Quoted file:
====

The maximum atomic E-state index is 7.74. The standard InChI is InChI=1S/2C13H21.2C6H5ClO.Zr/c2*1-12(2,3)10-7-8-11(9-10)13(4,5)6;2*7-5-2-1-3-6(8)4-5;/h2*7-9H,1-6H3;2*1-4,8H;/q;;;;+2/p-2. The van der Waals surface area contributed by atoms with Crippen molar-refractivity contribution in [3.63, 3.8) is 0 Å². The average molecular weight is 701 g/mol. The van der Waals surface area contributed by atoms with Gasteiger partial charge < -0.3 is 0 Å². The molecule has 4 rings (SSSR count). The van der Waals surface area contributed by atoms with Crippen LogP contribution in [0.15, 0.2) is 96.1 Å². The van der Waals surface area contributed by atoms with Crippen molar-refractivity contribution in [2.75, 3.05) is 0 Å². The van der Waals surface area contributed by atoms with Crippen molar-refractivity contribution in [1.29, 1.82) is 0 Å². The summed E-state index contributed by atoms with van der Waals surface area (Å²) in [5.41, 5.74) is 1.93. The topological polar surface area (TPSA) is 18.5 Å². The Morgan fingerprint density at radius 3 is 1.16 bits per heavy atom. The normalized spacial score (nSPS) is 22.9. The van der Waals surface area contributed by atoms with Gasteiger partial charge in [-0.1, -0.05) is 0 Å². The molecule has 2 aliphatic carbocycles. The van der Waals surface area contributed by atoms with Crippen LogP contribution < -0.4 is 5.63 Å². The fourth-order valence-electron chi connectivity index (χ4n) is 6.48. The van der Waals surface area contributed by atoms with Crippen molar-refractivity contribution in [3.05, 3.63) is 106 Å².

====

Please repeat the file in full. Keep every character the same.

The maximum atomic E-state index is 7.74. The standard InChI is InChI=1S/2C13H21.2C6H5ClO.Zr/c2*1-12(2,3)10-7-8-11(9-10)13(4,5)6;2*7-5-2-1-3-6(8)4-5;/h2*7-9H,1-6H3;2*1-4,8H;/q;;;;+2/p-2. The van der Waals surface area contributed by atoms with Crippen molar-refractivity contribution in [3.63, 3.8) is 0 Å². The average molecular weight is 701 g/mol. The van der Waals surface area contributed by atoms with Gasteiger partial charge < -0.3 is 0 Å². The molecule has 4 rings (SSSR count). The van der Waals surface area contributed by atoms with Crippen LogP contribution in [0.15, 0.2) is 96.1 Å². The van der Waals surface area contributed by atoms with Crippen molar-refractivity contribution in [2.75, 3.05) is 0 Å². The van der Waals surface area contributed by atoms with Crippen molar-refractivity contribution in [1.29, 1.82) is 0 Å². The summed E-state index contributed by atoms with van der Waals surface area (Å²) in [5.41, 5.74) is 1.93. The topological polar surface area (TPSA) is 18.5 Å². The Morgan fingerprint density at radius 3 is 1.16 bits per heavy atom. The normalized spacial score (nSPS) is 22.9. The van der Waals surface area contributed by atoms with Gasteiger partial charge in [-0.1, -0.05) is 0 Å². The molecule has 2 aliphatic carbocycles. The van der Waals surface area contributed by atoms with Crippen LogP contribution < -0.4 is 5.63 Å². The fourth-order valence-electron chi connectivity index (χ4n) is 6.48. The van der Waals surface area contributed by atoms with Crippen molar-refractivity contribution in [3.05, 3.63) is 106 Å².